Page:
The Rams better hope they have a better record in the courtroom than they did on the field last season or they could be in trouble.
The team is facing two lawsuits stemming from their relocation to Los Angeles, which became official on Jan. 12.
In one lawsuit, several fans allege that the team violated Missouri's Merchandising Practices Act, according to the St. Louis Post-Dispatch. The lawsuit was filed because fans claim that the Rams acted with "deception, fraud, false pretense, false promise," in regards to their move.
The four fans who filed the lawsuit are hoping to win a settlement that would force the Rams to reimburse anyone who bought team merchandise between 2000 and 2015. The four fans say their allegation of "deception" and "fraud" is justified because Rams owner Stan Kroenke promised on multiple occasions to keep the team in St. Louis.
"I'm going to attempt to do everything I can to keep the Rams in St. Louis," Kroenke told the Post-Dispatch in 2010. "People know I am an honorable guy."
Rams COO Kevin Demoff said in 2012 that he was trying to build a winner in St. Louis now and for "2032 and beyond."
The fans allege that Kroenke and the Rams kept up their charade of claiming the team would stay in St. Louis all the way until the end of the 2015 regular season.
"Defendants never informed their customers of their intent to move the team to Inglewood during the applicable time period. Their first public acknowledgement of this fact was on Jan. 4, 2016, when defendants filed the application to relocate the St. Louis Rams to Inglewood," the lawsuit states.
The other lawsuit against the team was filed by personal seat license (PSL) holders in St. Louis. The attorney who filed that suit, David Bohm, says that the PSL agreements signed by his clients gave them the "the right to purchase season tickets for the assigned seats for each and every football season through the year 2025."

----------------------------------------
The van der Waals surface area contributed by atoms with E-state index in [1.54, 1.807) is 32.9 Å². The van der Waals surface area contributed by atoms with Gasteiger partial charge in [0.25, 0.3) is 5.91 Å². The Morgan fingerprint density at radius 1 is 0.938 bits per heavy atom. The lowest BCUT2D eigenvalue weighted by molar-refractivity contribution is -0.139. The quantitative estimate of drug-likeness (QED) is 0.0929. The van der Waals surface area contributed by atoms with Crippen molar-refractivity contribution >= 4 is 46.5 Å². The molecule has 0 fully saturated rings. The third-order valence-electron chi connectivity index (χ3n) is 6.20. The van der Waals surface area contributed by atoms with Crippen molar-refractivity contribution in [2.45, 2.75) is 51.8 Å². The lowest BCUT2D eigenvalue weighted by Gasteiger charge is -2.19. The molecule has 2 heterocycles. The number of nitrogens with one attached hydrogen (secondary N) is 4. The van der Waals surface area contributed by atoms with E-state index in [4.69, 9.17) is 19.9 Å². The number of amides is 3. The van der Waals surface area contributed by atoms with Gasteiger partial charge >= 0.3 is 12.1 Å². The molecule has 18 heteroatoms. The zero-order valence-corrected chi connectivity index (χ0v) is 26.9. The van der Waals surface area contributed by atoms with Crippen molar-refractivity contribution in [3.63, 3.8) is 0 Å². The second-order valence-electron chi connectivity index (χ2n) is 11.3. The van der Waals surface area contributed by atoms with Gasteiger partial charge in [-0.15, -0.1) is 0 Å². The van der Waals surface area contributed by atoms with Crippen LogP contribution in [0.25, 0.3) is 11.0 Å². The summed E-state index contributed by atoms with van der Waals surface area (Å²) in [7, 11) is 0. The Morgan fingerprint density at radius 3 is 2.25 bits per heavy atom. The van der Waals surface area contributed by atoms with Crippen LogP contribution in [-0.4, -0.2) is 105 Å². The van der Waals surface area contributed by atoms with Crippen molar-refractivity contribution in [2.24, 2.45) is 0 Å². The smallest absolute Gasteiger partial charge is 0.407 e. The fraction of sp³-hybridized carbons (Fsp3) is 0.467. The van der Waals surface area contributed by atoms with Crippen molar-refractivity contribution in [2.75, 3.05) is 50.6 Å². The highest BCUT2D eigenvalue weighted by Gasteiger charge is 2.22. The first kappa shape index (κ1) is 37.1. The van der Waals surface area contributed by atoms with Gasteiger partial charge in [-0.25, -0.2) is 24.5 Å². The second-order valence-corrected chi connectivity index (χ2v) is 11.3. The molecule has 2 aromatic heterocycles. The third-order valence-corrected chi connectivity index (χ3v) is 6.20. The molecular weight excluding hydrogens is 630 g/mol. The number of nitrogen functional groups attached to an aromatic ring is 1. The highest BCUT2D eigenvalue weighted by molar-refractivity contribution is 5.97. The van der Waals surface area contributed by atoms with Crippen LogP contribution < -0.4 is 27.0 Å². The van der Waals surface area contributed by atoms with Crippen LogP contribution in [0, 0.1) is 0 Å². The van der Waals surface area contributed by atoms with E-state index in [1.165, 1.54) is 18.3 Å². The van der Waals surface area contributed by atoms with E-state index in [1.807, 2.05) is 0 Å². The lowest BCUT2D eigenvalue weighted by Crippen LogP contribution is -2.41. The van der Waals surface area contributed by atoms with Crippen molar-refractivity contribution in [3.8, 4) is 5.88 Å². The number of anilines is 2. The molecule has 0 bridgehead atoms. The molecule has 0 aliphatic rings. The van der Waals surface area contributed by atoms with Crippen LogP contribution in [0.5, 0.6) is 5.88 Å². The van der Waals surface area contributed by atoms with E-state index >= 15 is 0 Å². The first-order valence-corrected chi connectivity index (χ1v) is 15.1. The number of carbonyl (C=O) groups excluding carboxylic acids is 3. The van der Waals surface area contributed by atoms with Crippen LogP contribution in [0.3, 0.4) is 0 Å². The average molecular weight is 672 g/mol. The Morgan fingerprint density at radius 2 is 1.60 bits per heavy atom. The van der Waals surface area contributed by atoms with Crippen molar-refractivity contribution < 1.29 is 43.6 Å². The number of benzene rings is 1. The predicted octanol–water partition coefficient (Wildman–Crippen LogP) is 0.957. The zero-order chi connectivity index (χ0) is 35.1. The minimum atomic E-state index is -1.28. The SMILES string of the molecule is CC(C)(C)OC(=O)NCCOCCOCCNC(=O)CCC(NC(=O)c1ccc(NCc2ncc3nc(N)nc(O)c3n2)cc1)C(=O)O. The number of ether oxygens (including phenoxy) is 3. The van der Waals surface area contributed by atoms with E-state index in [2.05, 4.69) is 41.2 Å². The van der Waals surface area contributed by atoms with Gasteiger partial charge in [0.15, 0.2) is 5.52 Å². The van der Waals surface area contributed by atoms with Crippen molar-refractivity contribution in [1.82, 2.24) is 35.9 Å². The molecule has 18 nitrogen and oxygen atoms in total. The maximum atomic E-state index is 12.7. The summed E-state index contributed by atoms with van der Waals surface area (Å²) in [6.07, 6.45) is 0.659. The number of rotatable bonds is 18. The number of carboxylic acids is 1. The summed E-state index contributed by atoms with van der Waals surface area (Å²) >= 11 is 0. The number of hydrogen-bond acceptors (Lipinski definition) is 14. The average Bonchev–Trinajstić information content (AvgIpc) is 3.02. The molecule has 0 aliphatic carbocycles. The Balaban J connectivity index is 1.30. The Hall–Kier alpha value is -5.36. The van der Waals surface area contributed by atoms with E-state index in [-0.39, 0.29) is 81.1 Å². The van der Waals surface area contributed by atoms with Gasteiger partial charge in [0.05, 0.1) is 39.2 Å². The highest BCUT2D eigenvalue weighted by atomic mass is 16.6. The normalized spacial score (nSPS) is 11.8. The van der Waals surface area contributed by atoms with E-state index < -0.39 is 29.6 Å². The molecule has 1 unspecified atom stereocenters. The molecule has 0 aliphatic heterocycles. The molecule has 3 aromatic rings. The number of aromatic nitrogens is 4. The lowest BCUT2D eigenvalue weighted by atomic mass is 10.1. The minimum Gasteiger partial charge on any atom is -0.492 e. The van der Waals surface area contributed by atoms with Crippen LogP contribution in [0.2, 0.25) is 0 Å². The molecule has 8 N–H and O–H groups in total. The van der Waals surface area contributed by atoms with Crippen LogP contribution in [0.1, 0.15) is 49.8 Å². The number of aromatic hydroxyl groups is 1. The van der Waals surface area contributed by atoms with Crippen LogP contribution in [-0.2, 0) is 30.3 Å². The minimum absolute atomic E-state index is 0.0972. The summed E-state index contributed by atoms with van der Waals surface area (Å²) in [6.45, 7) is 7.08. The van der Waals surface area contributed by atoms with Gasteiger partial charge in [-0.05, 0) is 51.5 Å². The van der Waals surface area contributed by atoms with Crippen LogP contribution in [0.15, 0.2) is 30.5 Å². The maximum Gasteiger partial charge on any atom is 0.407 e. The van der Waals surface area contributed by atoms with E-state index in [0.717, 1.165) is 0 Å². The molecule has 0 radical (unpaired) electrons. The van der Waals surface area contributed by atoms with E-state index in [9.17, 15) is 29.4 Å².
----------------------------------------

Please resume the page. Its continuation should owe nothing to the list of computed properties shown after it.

According to Bohm, the agreement didn't say anything about the PSL being in St. Louis or Los Angeles. A PSL in St. Louis would presumably be much cheaper than a PSL in L.A., and if St. Louis fans were able to keep their PSLs at the lower St. Louis rate, they could sell it for more or keep it or transfer it.
The Rams aren't going to let that happen though.
"It's our position that the PSL holders should be allowed to either purchase tickets in L.A., or to transfer their PSLs to those who want to purchase season tickets in L.A.," David Bohm told the Post-Dispatch.
According to Bohm, the Rams have "made it clear" that the team will not let St. Louis PSL holders buy season tickets in L.A. or transfer their PSLs to Los Angeles. The Rams aren't expected to start selling PSLs for Los Angeles until the situation with the Chargers or Raiders is resolved.
As for Kroenke, he seems oblivious to the entire situation and everything that's happening around him. In an interview with Sports Illustrated this week, the Rams owner said he thought the people of Missouri would be understanding of him moving the team.
"I think the people of Missouri get it," Kroenke said. "There will always be the emotional side, as I mentioned before. Sports fans are passionate. But this decision was not about me or St. Louis. It was about what was in the best long-term interest of the NFL and our 31 partners. Without a viable stadium option, we had to look at alternatives or wind up empty-handed."
Kroenke might have misread the situation because it doesn't seem like the fans in Missouri do "get it." Otherwise they wouldn't be suing him.